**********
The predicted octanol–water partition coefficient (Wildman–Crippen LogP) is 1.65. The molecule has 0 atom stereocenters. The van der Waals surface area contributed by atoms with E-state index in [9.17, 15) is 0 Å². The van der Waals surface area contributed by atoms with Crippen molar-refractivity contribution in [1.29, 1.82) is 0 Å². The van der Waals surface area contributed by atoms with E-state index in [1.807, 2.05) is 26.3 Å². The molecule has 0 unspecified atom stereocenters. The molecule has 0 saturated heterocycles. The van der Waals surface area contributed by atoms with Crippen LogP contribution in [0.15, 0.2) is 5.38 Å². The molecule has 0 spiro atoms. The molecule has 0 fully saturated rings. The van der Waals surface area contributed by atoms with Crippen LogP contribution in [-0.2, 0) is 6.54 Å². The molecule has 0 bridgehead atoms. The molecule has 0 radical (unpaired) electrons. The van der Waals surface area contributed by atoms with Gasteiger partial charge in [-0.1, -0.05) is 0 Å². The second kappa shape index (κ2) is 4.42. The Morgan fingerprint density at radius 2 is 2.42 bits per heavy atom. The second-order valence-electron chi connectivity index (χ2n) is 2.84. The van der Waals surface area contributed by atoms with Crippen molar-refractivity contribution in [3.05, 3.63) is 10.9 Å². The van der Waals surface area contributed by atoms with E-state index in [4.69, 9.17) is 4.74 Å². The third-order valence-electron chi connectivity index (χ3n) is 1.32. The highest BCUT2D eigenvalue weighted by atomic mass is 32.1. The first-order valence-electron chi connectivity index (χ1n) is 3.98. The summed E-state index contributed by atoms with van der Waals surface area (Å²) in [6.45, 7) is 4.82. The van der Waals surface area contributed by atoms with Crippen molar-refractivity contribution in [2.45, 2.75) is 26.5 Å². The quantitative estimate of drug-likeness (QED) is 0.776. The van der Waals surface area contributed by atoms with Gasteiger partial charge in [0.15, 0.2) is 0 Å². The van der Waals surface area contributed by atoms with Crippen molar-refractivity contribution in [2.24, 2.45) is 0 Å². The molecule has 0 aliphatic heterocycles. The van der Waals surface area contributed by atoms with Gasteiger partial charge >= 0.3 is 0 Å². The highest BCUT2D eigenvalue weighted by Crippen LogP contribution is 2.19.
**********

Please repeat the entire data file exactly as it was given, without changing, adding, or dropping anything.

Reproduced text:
The predicted octanol–water partition coefficient (Wildman–Crippen LogP) is 1.65. The molecule has 0 atom stereocenters. The van der Waals surface area contributed by atoms with E-state index in [9.17, 15) is 0 Å². The van der Waals surface area contributed by atoms with Crippen molar-refractivity contribution in [1.29, 1.82) is 0 Å². The van der Waals surface area contributed by atoms with E-state index in [1.807, 2.05) is 26.3 Å². The molecule has 0 unspecified atom stereocenters. The molecule has 0 saturated heterocycles. The van der Waals surface area contributed by atoms with Crippen LogP contribution in [0.15, 0.2) is 5.38 Å². The molecule has 0 spiro atoms. The molecule has 0 fully saturated rings. The van der Waals surface area contributed by atoms with Crippen LogP contribution in [-0.2, 0) is 6.54 Å². The molecule has 0 bridgehead atoms. The molecule has 0 radical (unpaired) electrons. The van der Waals surface area contributed by atoms with Gasteiger partial charge in [-0.1, -0.05) is 0 Å². The second kappa shape index (κ2) is 4.42. The Morgan fingerprint density at radius 2 is 2.42 bits per heavy atom. The second-order valence-electron chi connectivity index (χ2n) is 2.84. The van der Waals surface area contributed by atoms with Crippen molar-refractivity contribution in [3.05, 3.63) is 10.9 Å². The van der Waals surface area contributed by atoms with E-state index in [4.69, 9.17) is 4.74 Å². The third-order valence-electron chi connectivity index (χ3n) is 1.32. The highest BCUT2D eigenvalue weighted by atomic mass is 32.1. The first-order valence-electron chi connectivity index (χ1n) is 3.98. The summed E-state index contributed by atoms with van der Waals surface area (Å²) in [6.45, 7) is 4.82. The van der Waals surface area contributed by atoms with Crippen molar-refractivity contribution in [2.45, 2.75) is 26.5 Å². The quantitative estimate of drug-likeness (QED) is 0.776. The van der Waals surface area contributed by atoms with Gasteiger partial charge in [0.15, 0.2) is 0 Å². The van der Waals surface area contributed by atoms with Crippen molar-refractivity contribution in [2.24, 2.45) is 0 Å². The molecule has 0 aliphatic heterocycles. The van der Waals surface area contributed by atoms with Gasteiger partial charge >= 0.3 is 0 Å². The highest BCUT2D eigenvalue weighted by Crippen LogP contribution is 2.19.